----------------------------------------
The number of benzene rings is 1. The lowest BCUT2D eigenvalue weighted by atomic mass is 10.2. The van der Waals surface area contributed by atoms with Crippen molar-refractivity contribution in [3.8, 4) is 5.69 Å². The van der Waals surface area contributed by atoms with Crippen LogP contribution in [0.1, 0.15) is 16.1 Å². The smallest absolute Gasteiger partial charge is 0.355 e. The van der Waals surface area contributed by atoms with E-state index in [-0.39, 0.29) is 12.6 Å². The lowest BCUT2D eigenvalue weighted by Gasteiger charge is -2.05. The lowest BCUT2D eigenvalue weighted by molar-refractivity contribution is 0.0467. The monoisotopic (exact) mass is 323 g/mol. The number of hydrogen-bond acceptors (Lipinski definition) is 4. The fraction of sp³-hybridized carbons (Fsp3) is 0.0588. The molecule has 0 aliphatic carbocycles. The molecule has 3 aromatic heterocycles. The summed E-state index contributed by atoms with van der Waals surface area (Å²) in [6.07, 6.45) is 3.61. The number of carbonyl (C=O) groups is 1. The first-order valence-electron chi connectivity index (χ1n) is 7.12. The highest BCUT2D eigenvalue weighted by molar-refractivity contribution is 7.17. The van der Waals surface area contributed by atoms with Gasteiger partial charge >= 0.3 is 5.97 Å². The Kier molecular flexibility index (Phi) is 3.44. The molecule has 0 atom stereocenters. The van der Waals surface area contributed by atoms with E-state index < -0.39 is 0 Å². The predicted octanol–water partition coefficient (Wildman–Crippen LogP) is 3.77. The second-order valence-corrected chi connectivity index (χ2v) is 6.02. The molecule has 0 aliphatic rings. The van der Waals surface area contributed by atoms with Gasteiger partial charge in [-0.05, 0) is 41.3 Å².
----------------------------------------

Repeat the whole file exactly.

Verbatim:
The number of benzene rings is 1. The lowest BCUT2D eigenvalue weighted by atomic mass is 10.2. The van der Waals surface area contributed by atoms with Crippen molar-refractivity contribution in [3.8, 4) is 5.69 Å². The van der Waals surface area contributed by atoms with Crippen LogP contribution in [0.1, 0.15) is 16.1 Å². The smallest absolute Gasteiger partial charge is 0.355 e. The van der Waals surface area contributed by atoms with E-state index in [-0.39, 0.29) is 12.6 Å². The lowest BCUT2D eigenvalue weighted by Gasteiger charge is -2.05. The lowest BCUT2D eigenvalue weighted by molar-refractivity contribution is 0.0467. The monoisotopic (exact) mass is 323 g/mol. The number of hydrogen-bond acceptors (Lipinski definition) is 4. The fraction of sp³-hybridized carbons (Fsp3) is 0.0588. The molecule has 0 aliphatic carbocycles. The molecule has 3 aromatic heterocycles. The summed E-state index contributed by atoms with van der Waals surface area (Å²) in [6.07, 6.45) is 3.61. The number of carbonyl (C=O) groups is 1. The first-order valence-electron chi connectivity index (χ1n) is 7.12. The highest BCUT2D eigenvalue weighted by molar-refractivity contribution is 7.17. The van der Waals surface area contributed by atoms with Gasteiger partial charge >= 0.3 is 5.97 Å². The Kier molecular flexibility index (Phi) is 3.44. The molecule has 0 atom stereocenters. The van der Waals surface area contributed by atoms with E-state index < -0.39 is 0 Å². The predicted octanol–water partition coefficient (Wildman–Crippen LogP) is 3.77. The second-order valence-corrected chi connectivity index (χ2v) is 6.02. The molecule has 0 aliphatic rings. The van der Waals surface area contributed by atoms with Gasteiger partial charge in [-0.05, 0) is 41.3 Å².